Time Traveling Travel
Travel is an adventure through space and time. Besides seeing different cultures and locations, you can also experience, smell, hear and interact with elements of the past and future. I don’t just mean history museums or science fairs. But you have to know how and where to look if you want to understand where and when you are. When I set out on a 22 country trip through Asia Pacific, I had the goal of understanding the present and seeing the future, but I did not expect to discover the fluid continuum between the past, present, future. Here’s my view on how to fully appreciate these three dimensions when traveling.
Philosophically, we can only live in the present, so the past and future do not ever exist. Similar to movies where time travelers become trapped in the past, and must live out their lives in their new present in order to survive, if you traveling to remote locations without electricity, you must adapt to a pre-industrial world and it becomes your present experience. Everything we see and experience is the present (enjoy it!), but it’s relative to each traveler.
We experience and form models of the world through our surrounding communities. This sets our baseline definition of “present”, which becomes the lens through which we interpret our travel experiences. An American traveling might see modern cities as equivalents to their understanding of present life, whereas a rural village may feel like the distant past. In contrast, a traveler from a developing world country may see an American city as the future. We should appreciate that the present is a relative experience, but from any perspective, there are always recognizable signs of the past, which can allow us to set personal measures of the past.
Ancient temples, ruins, and buildings proliferate through even modern cities. The past is all around us, but may be more visible in countries which have less modern or efficient economies. The machinations of capitalism work to destroy old stuff then build new stuff. For whatever reasons, the pace varies between countries, so if you are aware of the histories of two countries, you can see each’s progression from the point in time which they initiated economic policies. Many countries follow a similar progression so sometimes it’s possible to trace backwards from the present, to get a sense for when a country began their modernization efforts.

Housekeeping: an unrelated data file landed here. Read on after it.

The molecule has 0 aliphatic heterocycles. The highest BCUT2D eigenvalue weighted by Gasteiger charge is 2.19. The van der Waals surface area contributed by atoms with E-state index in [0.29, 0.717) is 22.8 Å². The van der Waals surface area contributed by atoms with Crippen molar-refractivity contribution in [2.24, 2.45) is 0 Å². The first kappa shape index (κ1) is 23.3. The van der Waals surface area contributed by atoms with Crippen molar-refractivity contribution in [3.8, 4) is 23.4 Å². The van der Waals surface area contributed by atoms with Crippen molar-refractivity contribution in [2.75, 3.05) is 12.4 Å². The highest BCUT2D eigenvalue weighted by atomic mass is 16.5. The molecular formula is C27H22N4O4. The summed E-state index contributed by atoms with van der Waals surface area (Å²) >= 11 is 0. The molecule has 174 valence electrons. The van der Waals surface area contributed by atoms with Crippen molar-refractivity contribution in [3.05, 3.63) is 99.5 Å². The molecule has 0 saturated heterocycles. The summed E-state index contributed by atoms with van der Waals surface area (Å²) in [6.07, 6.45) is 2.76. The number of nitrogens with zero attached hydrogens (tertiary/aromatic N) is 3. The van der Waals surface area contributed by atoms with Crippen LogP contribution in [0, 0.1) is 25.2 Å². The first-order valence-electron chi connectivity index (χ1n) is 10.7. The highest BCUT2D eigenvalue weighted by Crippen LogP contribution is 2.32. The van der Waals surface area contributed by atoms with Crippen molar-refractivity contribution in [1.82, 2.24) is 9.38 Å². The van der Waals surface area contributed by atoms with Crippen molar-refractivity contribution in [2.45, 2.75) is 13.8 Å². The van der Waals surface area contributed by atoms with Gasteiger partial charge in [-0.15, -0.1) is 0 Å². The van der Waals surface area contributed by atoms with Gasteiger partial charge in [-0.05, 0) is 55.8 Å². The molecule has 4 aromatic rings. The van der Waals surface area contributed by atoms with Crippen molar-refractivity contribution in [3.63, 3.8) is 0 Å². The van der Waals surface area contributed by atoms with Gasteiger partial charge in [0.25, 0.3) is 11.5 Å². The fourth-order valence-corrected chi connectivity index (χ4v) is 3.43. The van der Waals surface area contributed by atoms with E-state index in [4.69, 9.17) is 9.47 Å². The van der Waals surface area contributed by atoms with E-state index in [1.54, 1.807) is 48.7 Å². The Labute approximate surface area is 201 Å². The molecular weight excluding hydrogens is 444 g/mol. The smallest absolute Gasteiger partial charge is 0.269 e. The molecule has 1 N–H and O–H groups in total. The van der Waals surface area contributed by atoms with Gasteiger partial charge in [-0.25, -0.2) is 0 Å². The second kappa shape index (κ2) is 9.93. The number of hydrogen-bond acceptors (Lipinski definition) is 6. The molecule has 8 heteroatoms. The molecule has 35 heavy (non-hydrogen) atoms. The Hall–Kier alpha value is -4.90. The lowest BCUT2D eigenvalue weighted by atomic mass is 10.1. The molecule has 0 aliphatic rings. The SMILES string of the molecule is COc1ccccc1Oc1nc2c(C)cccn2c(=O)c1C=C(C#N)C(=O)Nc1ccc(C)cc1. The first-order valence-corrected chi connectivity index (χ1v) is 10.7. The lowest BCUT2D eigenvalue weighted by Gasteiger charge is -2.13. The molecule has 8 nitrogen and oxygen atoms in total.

Reasons why old temples and structures may not be replaced could be tradition, religion, or land rights systems, etc. These influences will be hard to identify, but with a broader awareness of historical context, perhaps from museums, you can get a sense for the point in the past when something was built.
Whereas, I usually view the past as things built before any present day living people was around, I also see places where time feels like it stood still due to other reasons such as war. When I visited places like the Solomon Islands and Papua New Guinea, I saw remnants of World War II still laying around, untouched from the day which the machines of war were abandoned. Combined with the smaller economies, I felt that time had frozen after World War II. History does not require that societies change, or modernize, so they can stay in “the past” indefinitely.
If the past is static then the future will be more of the same. But if you observe differences between the past and present, to some extent you can trace a forward path to the future or set of possible futures. This is where traveling gets interesting because country borders create artificial time machines that slow the pace of change from spreading from one place to another. Yet, you can see how neighboring countries share lots of similarities in culture, customs and ways of life. The freedom as a traveler to freely cross borders quickly reveals these cultural gradients whereas the pace of change is much slower for locals. Almost inevitably, the external world trickles inside all borders.
Within internal borders, you can also get a sense for people’s excitement for change and their perceptions of the future. I like to experience the energy on university campuses because the latest technologies and cutting edge research shed insights into the next generation of technologies, but you can also walk about commercial centers and talk to regular people to hear stories about their life and the neighborhood and how it’s changed over time. Occasionally, I encounter a very futuristic building and assume more will rise nearby, such as in Colombo, Sri Lanka which is in the process of building modern hotels, offices, it’s own iconic tower, but reclaiming land for an entire district.
If a country has gone through multiple waves of empires or social and government systems, you can find spots around the city where you can see a panoramic collage of the different architectural styles. Ulaanbaatar, Mongolia is a good example.